There's a separate coffee and tea shop, with international products, and a cookbook and cooking equipment section, a fully stocked liquor area with goods ranging from $115 Rémy Martin (down from $135) to wines (with ongoing specials) from areas as diverse as Australia, France and Italy, and beers from countries such as Thailand, Japan, Germany, Mexico and India.
    The produce section is stocked with items such as red and green Thai chile, broccoli (yes, even the ordinary), cilantro lime leaves, galanga (a root similar to ginger), Chinese okra, Calamansi limes (from the Philippines), fresh coconuts, baby duck eggs, Thai eggplant, plantains and baby bananas.
    "Most of the produce comes from the West Coast," says Limary, "but in the off season, a lot comes from South America."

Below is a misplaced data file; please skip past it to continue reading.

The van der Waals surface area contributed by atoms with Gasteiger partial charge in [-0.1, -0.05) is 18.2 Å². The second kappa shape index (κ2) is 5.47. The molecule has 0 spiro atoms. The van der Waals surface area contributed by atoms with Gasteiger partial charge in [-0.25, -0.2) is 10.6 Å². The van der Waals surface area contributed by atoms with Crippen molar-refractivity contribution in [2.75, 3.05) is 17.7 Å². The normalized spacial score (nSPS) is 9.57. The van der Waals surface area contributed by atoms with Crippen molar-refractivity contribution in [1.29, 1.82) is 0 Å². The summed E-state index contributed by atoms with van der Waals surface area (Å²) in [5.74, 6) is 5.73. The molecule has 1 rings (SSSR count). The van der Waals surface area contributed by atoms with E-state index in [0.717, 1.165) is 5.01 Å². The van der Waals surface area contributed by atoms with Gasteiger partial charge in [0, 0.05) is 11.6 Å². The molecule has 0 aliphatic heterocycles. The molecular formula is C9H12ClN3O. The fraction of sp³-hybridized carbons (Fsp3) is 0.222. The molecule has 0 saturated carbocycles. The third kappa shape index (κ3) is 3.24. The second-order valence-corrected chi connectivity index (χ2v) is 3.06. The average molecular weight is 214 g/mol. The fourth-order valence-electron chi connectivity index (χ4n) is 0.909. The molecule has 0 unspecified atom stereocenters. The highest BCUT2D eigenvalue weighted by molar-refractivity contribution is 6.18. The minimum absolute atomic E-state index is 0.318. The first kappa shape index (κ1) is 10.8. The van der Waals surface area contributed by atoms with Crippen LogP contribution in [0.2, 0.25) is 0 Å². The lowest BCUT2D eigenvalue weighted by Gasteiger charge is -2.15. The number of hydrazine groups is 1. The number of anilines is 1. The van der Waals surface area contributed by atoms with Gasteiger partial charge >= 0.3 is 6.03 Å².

And then there's the cheese section with whole Parmesan rounds, brie, goat cheeses, fresh ricotta. It's right across from the deli section where you can get a cafeteria-style selection of stir-fries for lunch or pick up a whole Peking duck for a party (don't worry— they'll cut off the head for you).
Cooking classes
    Besides the produce and groceries, Limary has launched the Talin World Cuisine Cooking School with chef Gilda Latzky as its director. The cooking school has a space worthy of its own TV show on the second-story overlooking the store.
    "I've always shopped at Talin," says Latzky, who moved her catering and cooking school business here from New York City a decade ago. "It was such a natural for me to do these classes."